“We’d love to get them all out, but it takes time and money,” he said. “We could only fit 22 cages on the flight we chartered.”

South Korean volunteers loaded the caged bears onto the plane, then Craig and several employees met the flight in Los Angeles. They transferred the bears onto trucks and traveled nonstop to the shelter, located about 30 miles from Springfield, Colorado.

At the shelter, the bears were kept in temporary enclosures with private dens for about six weeks to help them get used to new sounds and smells and allow them to become familiar with their keepers, Craig said. Then, in April, they were released in stages into their rugged forest habitat.

A team of veterinarians observes them to make sure their adaptation to nature is going well, he said.

The sanctuary’s chief veterinarian, Joyce Thompson, said the bears came to the sanctuary with many ailments, including long-term malnutrition.

“I suspect some of them may have orthopedic issues as they age,” she said, adding that the bears are between 6 and 12 years old.

One of the rescued bears is blind, another has hip arthritis and a third has lost a front and hind leg, she said. These bears will be moved to the group’s smaller sanctuary near Denver for special care.

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“For the most part the bears are all doing well now and enjoying their new habitat,” Thompson said. “Before, they climbed in cages. Now they climb trees.

“We allow them to be their natural bear as much as possible,” she said. “They’re not on display here – they’re just doing what they want to do. If they want to, they can bathe. Or they can sleep all day in the shade. It’s up to them.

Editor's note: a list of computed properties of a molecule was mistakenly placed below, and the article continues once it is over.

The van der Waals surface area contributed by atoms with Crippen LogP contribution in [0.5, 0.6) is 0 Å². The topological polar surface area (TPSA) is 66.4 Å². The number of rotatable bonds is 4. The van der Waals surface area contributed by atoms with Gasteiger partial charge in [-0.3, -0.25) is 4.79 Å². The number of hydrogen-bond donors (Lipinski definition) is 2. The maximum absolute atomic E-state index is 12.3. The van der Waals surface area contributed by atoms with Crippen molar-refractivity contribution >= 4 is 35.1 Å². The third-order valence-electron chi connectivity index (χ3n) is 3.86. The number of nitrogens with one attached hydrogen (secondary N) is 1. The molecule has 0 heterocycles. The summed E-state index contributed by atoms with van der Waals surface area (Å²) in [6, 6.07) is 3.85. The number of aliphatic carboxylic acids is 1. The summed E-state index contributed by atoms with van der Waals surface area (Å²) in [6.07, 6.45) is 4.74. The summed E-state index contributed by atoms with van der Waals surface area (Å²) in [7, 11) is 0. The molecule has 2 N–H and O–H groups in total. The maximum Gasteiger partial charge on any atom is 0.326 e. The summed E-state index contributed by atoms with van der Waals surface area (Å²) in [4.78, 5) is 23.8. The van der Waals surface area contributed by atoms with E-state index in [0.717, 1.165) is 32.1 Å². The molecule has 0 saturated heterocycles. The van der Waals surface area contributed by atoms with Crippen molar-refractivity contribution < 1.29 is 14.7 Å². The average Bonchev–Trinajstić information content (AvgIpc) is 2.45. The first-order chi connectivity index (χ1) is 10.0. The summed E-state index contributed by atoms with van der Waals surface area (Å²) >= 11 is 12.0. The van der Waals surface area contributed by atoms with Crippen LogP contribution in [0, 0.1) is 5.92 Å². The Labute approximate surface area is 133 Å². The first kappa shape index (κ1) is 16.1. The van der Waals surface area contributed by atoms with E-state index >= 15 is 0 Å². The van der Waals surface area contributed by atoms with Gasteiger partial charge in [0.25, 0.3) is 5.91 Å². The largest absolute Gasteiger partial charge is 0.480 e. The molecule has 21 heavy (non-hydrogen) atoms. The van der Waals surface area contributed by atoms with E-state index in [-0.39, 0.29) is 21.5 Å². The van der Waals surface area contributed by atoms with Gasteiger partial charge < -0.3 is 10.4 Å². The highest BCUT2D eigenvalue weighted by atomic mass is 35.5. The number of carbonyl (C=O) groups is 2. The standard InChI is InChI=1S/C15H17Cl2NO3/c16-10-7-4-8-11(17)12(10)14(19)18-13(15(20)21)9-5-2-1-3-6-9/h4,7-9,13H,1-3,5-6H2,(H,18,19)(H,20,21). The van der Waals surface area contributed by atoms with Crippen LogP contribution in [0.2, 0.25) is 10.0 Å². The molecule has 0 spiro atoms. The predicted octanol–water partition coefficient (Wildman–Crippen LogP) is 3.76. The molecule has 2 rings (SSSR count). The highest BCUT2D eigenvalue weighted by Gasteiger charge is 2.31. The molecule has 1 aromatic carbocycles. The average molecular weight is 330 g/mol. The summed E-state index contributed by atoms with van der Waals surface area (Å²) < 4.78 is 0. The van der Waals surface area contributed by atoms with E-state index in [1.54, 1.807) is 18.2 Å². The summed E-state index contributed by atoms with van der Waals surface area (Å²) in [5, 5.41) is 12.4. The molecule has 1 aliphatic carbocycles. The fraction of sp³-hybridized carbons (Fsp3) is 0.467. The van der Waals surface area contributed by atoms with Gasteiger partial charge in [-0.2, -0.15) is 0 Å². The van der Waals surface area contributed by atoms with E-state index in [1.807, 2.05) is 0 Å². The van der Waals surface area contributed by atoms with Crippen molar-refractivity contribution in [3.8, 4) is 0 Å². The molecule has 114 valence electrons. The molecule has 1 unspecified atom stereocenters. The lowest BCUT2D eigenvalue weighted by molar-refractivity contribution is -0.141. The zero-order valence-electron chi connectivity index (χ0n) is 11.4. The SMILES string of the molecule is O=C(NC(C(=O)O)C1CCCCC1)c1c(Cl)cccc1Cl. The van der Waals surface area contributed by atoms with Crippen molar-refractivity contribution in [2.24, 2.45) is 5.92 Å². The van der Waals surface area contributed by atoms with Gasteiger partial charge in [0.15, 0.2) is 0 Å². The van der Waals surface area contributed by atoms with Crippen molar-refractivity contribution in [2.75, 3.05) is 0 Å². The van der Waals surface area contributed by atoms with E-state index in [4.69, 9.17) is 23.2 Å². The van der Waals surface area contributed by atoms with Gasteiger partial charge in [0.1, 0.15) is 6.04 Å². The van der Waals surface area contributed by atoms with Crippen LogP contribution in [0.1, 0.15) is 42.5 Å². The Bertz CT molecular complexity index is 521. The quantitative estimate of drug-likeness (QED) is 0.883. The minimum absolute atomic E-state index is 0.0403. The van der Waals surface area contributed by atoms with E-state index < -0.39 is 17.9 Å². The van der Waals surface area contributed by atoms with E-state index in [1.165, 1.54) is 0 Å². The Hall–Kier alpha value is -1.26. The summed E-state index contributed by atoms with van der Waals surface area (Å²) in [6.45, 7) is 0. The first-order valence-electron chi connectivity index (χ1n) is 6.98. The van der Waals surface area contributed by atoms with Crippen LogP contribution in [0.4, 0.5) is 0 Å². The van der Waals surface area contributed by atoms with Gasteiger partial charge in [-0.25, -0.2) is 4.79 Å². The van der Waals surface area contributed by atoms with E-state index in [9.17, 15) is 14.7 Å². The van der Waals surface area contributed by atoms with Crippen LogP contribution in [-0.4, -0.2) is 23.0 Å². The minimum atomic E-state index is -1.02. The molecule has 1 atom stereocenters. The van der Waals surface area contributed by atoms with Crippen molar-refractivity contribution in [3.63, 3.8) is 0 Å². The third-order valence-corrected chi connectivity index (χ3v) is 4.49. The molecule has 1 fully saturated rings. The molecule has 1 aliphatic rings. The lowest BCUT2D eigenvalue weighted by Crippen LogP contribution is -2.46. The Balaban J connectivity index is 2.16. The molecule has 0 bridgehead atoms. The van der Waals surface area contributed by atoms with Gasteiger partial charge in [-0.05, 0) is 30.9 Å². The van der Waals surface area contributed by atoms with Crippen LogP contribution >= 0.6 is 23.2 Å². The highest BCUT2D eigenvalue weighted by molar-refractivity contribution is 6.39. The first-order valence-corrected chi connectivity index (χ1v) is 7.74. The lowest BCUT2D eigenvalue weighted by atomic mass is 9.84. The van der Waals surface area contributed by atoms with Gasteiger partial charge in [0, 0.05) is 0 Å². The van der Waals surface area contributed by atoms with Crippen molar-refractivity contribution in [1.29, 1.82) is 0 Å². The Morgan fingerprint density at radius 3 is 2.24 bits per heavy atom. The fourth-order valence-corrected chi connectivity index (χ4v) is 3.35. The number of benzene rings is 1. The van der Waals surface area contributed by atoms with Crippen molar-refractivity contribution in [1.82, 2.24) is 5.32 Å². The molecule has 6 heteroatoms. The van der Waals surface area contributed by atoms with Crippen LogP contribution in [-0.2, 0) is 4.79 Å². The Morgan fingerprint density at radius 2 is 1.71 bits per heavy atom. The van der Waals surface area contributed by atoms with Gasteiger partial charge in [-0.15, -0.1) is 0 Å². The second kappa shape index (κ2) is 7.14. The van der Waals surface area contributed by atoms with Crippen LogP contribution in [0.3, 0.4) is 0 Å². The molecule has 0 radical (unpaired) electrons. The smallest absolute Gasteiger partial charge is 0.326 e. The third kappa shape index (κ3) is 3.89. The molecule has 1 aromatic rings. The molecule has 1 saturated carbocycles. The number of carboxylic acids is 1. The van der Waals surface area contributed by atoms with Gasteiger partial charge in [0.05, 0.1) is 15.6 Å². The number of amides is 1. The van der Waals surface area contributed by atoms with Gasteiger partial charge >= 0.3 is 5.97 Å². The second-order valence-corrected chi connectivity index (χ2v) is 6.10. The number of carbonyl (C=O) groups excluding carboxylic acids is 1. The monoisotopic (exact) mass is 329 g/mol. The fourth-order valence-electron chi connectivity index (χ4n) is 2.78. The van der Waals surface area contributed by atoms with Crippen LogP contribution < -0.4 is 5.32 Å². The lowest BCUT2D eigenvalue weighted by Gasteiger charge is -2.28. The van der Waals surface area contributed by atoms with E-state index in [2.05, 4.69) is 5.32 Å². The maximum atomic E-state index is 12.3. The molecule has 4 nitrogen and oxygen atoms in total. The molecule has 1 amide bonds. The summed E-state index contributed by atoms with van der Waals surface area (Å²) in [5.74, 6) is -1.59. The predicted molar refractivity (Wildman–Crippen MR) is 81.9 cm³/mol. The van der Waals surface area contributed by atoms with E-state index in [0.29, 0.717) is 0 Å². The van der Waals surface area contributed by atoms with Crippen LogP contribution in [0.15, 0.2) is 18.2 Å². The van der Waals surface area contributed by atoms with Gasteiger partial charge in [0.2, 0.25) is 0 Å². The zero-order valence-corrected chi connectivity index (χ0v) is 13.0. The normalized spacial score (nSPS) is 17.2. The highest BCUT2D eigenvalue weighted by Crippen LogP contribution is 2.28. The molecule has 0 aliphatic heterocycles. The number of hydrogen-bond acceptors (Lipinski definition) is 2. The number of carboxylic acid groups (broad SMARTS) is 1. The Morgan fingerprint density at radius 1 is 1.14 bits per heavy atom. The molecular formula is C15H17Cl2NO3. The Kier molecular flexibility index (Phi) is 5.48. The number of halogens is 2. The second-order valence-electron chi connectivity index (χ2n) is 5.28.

Each bear consumes about 10 to 15 pounds of fresh produce, grains and meat a day, Craig said, noting that fresh berries, raw eggs and salmon are a big hit.

“A delicatessen gave us lasagna once, and they really enjoyed it,” he said. “We place a lot of food throughout the habitat, so there’s never a reason for them to fight over it.”

Craig started his animal sanctuary with a single jaguar when he was 19 and said he took particular joy in watching large carnivores explore a natural environment, finally free after years of abuse.

“I grew up on a farm and have always loved animals,” he said. “When I discovered that there were big cats and bears that were over-produced by breeders and unwanted by zoos around the world, I decided to make it my life’s work to save some. as much as possible.”

He said he fenced off his family’s farm outside of Boulder, Colorado to begin with, then gradually received enough donations to buy a larger space.

Eighty-five staff and 160 volunteers now care for about 700 lions, tigers and bears at two Colorado facilities and a sanctuary in Boyd, Texas, Craig said, adding that many animals spend most of their lives in circuses or locked up. in cages.

“We even took in a few camels, kangaroos and ostriches,” he said. “But above all, we focus on large carnivores. They are expensive to feed and dangerous to maintain, and it is more difficult to find places to house them.

Now that the sanctuary’s new residents are rolling in the dirt and exploring the scented woods for the first time, Craig said he hopes to save more moon bears soon.

“They are beautiful animals, and they deserve to be free and enjoy life,” he said. “I would love to help even more of them experience that feeling of wild grass under their feet for the first time.”